Highway 98 crosses Apalachicola Bay on a bridge that’s four miles long. The bridge is not that high — it gives enough clearance to accommodate shrimp boats — but Florida is flat, so I have a good view. To the south is a 28-mile-long barrier island called St. George. Its tallest structure is a lighthouse, a restored remnant of the mid-1800s, here on the Gulf. By law, nothing on that island will ever be built taller.
Surrounding me are the emerald-green waters of the bay, nourishing some of the richest oyster beds in the country. Ninety percent of Florida’s oysters come from here. It seems that when fresh water, flowing out of the Apalachicola River, mixes with the salt water of the Gulf, it creates a habitat where oysters flourish. So harvesting, shucking and shipping oysters is what folks do around here. Still others cook them up — or don’t cook them up — and serve them in restaurants in various concoctions, or serve them raw on half of the shell they came in.
At one end of the bridge is Apalachicola and at the other is Eastpoint where I’m headed. Eastpoint is an edge-water town, elevation seven feet, maintaining a gruff, fishing village beauty. Its waterfront is scented with the briny waft of seafood docks that are targeted by seagulls, usually haggling over something long dead.
Most of Eastpoint’s 2,400 residents are in the seafood business — oysters primarily. Lynn Martina is one of them. Her family has been in the oyster business here for 40 years. Now called Lynn’s Quality Oysters, it’s on the ocean side of Highway 98. I parked next to a truck with Lynn’s name on it. It was being loaded with fresh oysters that were just hours away from the market in Jacksonville, Fla.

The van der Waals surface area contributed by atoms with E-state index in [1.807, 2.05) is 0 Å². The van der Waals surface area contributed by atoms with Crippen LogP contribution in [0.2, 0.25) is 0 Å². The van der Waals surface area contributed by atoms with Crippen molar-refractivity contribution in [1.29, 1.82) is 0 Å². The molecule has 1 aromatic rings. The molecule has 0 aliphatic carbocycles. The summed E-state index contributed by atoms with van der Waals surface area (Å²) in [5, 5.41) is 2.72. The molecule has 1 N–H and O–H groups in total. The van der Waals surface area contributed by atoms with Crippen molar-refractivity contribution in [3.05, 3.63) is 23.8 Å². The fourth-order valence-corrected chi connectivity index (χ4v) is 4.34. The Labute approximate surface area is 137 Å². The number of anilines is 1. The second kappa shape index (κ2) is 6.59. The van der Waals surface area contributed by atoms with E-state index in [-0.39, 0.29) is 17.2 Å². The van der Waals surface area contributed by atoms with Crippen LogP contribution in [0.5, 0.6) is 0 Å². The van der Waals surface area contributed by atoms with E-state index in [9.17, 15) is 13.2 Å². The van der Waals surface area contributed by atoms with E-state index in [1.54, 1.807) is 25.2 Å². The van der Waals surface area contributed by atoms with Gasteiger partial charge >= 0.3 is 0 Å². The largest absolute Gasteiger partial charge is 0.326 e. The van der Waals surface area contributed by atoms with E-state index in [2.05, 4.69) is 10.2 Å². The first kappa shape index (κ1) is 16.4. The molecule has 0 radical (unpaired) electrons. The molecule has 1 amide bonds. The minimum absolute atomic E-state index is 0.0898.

Starting at the age of nine, Lynn would get off the school bus here every day and shuck oysters until it was time to go home. As she got older she would often start dinner for her brothers, her parents could not leave their oyster house until the last truck left.
In time, she married her high school sweetheart, raised a couple of kids and is now the head of the family’s oyster house. Her employees are mostly family and friends. The day I was there her aunt was helping out, garbed in the uniform of an oyster shucker: hairnet, apron, boots and heavy-rubber gloves.
“Oyster beds are in comparatively shallow water. And there are winter beds and summer beds,” Lynn told me.
“The guys go out in small, flat-bottom boats. They use tongs, like big yard rakes with long handles hinged together like scissors. The tongs are dropped onto a bed, closed and then lifted up. It’s all done by hand. When you get a boatload of oysters, the culling starts. The ones that are legal size — they are about two or three years old — are put in burlap bags. The rest are thrown back. The limit is 20 bags a day per boat.
“Really high tech,” I said.
“That’s the way it’s been done forever.”
“Couldn’t they use a net?”
“A net would wipe out the bed in one swoop,” she said.
Shucking is the tough part. It requires standing at a shucking stall for hours, using a machine to cut the shell and a flat tool to slip the oyster out. They work fast — they get paid by the pound of shucked oysters — yet carefully as the oysters are delicate.
Lynn calls shucking an art, affirming that art stands defiantly in the eye of the beholder.
Welcome to America’s Outback.